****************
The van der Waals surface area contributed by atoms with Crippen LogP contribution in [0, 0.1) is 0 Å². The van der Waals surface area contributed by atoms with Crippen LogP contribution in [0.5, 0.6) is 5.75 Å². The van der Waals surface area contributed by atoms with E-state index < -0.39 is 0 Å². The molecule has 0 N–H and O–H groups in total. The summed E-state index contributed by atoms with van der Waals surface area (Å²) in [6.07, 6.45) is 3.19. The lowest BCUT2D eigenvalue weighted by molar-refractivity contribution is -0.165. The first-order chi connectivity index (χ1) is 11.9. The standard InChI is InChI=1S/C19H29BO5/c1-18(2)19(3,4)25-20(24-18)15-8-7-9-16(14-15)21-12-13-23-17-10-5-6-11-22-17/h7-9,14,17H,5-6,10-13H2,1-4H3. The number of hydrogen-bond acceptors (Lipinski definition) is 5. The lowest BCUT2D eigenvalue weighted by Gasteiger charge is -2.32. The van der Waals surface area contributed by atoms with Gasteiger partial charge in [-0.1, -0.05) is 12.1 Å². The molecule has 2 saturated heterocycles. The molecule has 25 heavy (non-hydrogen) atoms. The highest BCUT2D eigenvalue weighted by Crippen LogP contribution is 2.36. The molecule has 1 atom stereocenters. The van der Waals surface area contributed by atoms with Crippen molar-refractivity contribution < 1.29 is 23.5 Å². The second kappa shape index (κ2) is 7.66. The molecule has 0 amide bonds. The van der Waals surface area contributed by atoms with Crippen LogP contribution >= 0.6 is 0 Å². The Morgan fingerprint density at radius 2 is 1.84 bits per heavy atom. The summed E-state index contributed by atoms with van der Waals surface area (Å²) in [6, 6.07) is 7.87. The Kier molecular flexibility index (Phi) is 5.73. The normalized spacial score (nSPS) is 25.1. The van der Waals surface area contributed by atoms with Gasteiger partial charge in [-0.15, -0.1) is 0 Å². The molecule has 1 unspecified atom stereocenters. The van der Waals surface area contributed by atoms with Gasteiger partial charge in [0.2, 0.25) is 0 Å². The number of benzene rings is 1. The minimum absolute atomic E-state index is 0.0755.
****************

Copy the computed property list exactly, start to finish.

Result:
The van der Waals surface area contributed by atoms with Crippen LogP contribution in [0, 0.1) is 0 Å². The van der Waals surface area contributed by atoms with Crippen LogP contribution in [0.5, 0.6) is 5.75 Å². The van der Waals surface area contributed by atoms with E-state index < -0.39 is 0 Å². The molecule has 0 N–H and O–H groups in total. The summed E-state index contributed by atoms with van der Waals surface area (Å²) in [6.07, 6.45) is 3.19. The lowest BCUT2D eigenvalue weighted by molar-refractivity contribution is -0.165. The first-order chi connectivity index (χ1) is 11.9. The standard InChI is InChI=1S/C19H29BO5/c1-18(2)19(3,4)25-20(24-18)15-8-7-9-16(14-15)21-12-13-23-17-10-5-6-11-22-17/h7-9,14,17H,5-6,10-13H2,1-4H3. The number of hydrogen-bond acceptors (Lipinski definition) is 5. The lowest BCUT2D eigenvalue weighted by Gasteiger charge is -2.32. The van der Waals surface area contributed by atoms with Gasteiger partial charge in [-0.1, -0.05) is 12.1 Å². The molecule has 2 saturated heterocycles. The molecule has 25 heavy (non-hydrogen) atoms. The highest BCUT2D eigenvalue weighted by Crippen LogP contribution is 2.36. The molecule has 1 atom stereocenters. The van der Waals surface area contributed by atoms with Crippen molar-refractivity contribution < 1.29 is 23.5 Å². The second kappa shape index (κ2) is 7.66. The molecule has 0 amide bonds. The van der Waals surface area contributed by atoms with Crippen LogP contribution >= 0.6 is 0 Å². The Morgan fingerprint density at radius 2 is 1.84 bits per heavy atom. The summed E-state index contributed by atoms with van der Waals surface area (Å²) in [6, 6.07) is 7.87. The Kier molecular flexibility index (Phi) is 5.73. The normalized spacial score (nSPS) is 25.1. The van der Waals surface area contributed by atoms with Gasteiger partial charge in [-0.15, -0.1) is 0 Å². The molecule has 1 unspecified atom stereocenters. The van der Waals surface area contributed by atoms with Gasteiger partial charge in [0.2, 0.25) is 0 Å². The number of benzene rings is 1. The minimum absolute atomic E-state index is 0.0755.